By John Schaffner
When the city of Atlanta’s General Fund — the budget that funds most city operations — is running dry, the administration has a convenient money tap right at City Hall: the Department of Watershed Management.
While that department has angered thousands of residents with excessive bills, questionable service cutoffs, computer problems and poor customer service, it has floated almost $140 million in loans to keep other city agencies operating smoothly.
Mayor Shirley Franklin’s administration moved that money without the knowledge of the public or most of the City Council. The revelation of the loans came at a time of financial crisis when Atlanta has laid off hundreds of workers and furloughed all others.
An independent audit of the Department of Watershed Management (DWM) for fiscal 2008 and 2007, which was released Jan. 26, revealed that the city had borrowed $139,552,000 from the department for the General Fund.
Word that the DWM had extra money to lend to other agencies raised questions about the necessity of the 27.5 percent increase in water rates that went into effect in July.
The fund transfers, or loans, from the DWM were explained in notes to the audit statements made by the firm of Danks, Finley White & Co. Those notes mentioned two memorandums of understanding (MOUs) between the city administration and the water agency to pay back the money in annual increments that initially will total $14 million.
The first MOU, dated Dec. 23, calls for repaying $23,353,000 at $4 million a year plus interest, commencing July 1 with the start of fiscal 2010 and ending in fiscal 2014.
The second MOU, signed Jan. 23, is for the repayment of $116,199,000 at $10 million a year plus 3 percent interest beginning July 1 and continuing until the loan is paid off.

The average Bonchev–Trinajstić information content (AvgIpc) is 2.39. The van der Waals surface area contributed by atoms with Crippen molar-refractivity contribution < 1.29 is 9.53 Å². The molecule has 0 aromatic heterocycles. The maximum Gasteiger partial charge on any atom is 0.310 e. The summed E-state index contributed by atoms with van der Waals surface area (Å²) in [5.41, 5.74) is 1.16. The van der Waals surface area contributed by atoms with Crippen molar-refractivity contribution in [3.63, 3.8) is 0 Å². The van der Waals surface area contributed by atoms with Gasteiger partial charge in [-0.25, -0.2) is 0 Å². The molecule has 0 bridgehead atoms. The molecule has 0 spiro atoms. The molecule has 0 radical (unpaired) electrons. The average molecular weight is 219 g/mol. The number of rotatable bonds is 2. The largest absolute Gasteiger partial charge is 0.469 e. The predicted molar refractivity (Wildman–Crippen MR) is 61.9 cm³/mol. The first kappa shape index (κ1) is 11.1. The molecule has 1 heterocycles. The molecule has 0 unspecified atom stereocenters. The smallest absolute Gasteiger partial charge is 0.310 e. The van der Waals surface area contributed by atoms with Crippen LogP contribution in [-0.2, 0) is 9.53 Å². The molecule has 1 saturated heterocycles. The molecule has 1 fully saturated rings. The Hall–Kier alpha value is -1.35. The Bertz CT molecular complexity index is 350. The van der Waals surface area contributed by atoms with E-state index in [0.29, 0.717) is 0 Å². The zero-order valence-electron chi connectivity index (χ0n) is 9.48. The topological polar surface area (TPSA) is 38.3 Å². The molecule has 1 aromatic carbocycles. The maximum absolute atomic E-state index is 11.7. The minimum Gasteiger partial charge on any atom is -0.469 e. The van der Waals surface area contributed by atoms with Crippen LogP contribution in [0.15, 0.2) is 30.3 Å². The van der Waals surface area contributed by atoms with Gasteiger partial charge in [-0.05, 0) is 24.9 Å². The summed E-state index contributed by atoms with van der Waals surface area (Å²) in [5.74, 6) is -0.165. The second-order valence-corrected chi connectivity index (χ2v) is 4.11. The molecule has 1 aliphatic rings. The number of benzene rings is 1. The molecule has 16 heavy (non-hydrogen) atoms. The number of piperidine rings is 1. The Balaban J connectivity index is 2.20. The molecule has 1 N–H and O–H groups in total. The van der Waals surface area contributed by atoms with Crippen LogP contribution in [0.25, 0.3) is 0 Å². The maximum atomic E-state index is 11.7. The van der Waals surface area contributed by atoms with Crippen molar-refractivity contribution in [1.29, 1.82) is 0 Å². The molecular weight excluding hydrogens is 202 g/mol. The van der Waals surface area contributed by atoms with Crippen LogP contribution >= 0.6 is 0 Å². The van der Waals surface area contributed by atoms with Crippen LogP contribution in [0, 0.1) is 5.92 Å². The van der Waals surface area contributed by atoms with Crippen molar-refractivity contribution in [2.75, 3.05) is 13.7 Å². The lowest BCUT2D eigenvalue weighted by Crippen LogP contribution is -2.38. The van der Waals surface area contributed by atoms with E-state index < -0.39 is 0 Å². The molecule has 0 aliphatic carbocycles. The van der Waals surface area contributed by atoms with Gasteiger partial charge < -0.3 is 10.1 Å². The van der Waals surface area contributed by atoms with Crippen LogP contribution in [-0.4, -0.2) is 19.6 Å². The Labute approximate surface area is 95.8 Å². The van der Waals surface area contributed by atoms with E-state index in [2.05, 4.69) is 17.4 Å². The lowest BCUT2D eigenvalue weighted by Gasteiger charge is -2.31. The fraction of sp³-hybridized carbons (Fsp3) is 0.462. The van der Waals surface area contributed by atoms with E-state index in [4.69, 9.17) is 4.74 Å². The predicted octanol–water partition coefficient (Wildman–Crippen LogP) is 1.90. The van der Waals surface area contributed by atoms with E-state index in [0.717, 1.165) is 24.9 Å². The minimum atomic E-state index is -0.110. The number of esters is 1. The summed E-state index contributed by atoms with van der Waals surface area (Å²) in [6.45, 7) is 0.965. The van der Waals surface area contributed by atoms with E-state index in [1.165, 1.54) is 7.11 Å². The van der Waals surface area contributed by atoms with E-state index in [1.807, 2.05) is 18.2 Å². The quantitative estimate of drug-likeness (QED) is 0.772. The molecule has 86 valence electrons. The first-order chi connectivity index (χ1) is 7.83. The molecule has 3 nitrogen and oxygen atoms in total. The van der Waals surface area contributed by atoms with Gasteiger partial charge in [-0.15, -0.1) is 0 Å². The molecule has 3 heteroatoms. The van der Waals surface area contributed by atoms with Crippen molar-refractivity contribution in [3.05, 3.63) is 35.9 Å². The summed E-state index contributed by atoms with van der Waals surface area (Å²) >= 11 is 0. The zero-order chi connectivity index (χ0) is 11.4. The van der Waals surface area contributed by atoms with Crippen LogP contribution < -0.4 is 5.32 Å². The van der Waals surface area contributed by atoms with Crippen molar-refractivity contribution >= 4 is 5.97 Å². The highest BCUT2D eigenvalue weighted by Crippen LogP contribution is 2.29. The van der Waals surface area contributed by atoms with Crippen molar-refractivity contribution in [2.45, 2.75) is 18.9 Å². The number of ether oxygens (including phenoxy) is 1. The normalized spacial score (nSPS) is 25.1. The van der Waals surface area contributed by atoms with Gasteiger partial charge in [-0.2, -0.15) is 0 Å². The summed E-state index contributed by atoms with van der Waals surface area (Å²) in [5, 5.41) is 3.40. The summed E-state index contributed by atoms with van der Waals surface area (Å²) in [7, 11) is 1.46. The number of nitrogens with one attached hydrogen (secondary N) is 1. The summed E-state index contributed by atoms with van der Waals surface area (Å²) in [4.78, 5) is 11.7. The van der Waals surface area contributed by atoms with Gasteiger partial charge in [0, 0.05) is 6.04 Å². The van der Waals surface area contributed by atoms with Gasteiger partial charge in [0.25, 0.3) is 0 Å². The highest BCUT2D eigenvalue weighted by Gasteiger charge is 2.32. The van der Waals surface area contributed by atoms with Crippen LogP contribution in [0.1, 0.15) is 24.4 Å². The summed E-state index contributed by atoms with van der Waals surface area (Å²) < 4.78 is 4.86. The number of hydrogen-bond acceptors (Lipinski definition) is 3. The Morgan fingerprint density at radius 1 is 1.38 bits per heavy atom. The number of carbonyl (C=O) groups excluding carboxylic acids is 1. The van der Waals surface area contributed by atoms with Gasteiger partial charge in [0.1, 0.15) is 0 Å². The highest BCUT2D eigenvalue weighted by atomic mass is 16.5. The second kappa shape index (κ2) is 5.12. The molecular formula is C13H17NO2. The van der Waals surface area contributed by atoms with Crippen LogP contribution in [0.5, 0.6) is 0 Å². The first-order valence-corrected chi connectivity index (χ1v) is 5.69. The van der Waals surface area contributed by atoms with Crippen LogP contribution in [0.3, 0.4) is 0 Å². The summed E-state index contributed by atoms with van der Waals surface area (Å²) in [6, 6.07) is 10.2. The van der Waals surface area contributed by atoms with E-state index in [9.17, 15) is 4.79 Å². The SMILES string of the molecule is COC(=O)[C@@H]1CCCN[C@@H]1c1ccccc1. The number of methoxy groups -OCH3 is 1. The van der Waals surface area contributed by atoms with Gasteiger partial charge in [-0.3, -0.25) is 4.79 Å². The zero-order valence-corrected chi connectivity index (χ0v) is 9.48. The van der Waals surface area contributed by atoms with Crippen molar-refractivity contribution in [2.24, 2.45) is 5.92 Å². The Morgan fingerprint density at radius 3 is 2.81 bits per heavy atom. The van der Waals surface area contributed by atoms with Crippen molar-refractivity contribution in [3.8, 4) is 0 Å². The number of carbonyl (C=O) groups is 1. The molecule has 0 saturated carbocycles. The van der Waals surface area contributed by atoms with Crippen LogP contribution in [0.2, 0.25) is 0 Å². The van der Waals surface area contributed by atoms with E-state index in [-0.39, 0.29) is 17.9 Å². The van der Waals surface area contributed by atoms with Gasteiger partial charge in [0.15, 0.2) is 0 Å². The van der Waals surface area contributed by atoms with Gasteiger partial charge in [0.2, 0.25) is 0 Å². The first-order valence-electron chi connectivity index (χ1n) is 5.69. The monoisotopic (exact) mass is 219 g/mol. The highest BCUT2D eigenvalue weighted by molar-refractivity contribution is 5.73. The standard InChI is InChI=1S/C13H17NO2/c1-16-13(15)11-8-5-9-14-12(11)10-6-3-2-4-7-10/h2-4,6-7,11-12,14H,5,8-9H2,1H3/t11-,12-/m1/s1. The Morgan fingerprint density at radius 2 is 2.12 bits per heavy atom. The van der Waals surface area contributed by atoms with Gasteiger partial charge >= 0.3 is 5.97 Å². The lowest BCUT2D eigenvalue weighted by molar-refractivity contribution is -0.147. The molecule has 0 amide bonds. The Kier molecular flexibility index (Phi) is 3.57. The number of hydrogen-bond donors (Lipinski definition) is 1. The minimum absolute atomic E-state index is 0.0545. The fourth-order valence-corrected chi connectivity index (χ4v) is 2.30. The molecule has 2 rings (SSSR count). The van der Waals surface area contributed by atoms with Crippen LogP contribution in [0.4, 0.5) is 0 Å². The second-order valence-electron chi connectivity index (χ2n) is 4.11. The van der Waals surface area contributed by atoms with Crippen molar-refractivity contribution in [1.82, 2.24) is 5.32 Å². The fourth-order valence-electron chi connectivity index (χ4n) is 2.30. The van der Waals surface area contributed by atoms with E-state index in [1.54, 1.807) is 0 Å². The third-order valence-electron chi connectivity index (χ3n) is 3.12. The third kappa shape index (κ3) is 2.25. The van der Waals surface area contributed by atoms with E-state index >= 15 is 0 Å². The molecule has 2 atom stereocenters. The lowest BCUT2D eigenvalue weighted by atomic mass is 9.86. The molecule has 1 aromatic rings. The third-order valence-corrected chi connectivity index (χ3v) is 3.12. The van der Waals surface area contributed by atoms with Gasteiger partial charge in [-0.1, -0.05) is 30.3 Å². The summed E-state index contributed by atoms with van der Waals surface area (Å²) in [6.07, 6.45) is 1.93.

The General Fund, despite several rounds of cuts, is running a projected $50 million deficit and now must bear an additional $14 million annual expense for at least the next four years.
“It was made very clear that formalizing this agreement is necessary, and when the external auditor talks, you are obligated to listen,” said Councilman Howard Shook of Buckhead, who chairs the council’s Finance Committee.
“Council was not involved in the negotiations. That is an administrative function,” he said. “That said, we will do legislation anyway that makes it clear that this was a work product of these entities. That also gives us the opportunity to weigh in and lend our voice to it.”
Signing off on the memos “does not mean there are no outstanding questions,” Shook said. “I am awaiting a formal legal response that states in writing that no bond covenants have been violated. I have been told it is OK, but I also want it in writing.”
Shook said the management letter with the annual audit is supposed to note risks and problems. “If it was $100 million last year, why would it not have been noted in a document designed expressly for that purpose?”
He said Watershed Management usually is flush with cash, while other city agencies face steady monthly expenses but lack the same consistency in their revenues. “That explains the need for the borrowing.”
“The city does not shift funding from one fund budget to another but uses cash as a pooled resource using citywide funds to finance short-term needs between departments,” said Councilwoman Clair Muller of Buckhead, a member of the Utilities and Finance committees.
“The cash pool use is a legal activity,” she said, “but, until now, no repayment plans have been formalized at the city of Atlanta.”
Councilwoman Mary Norwood, a mayoral candidate, said: “Council doesn’t have any idea when this stuff started. We were all surprised when Watershed came up short,” reporting a $50 million deficit for the fiscal year.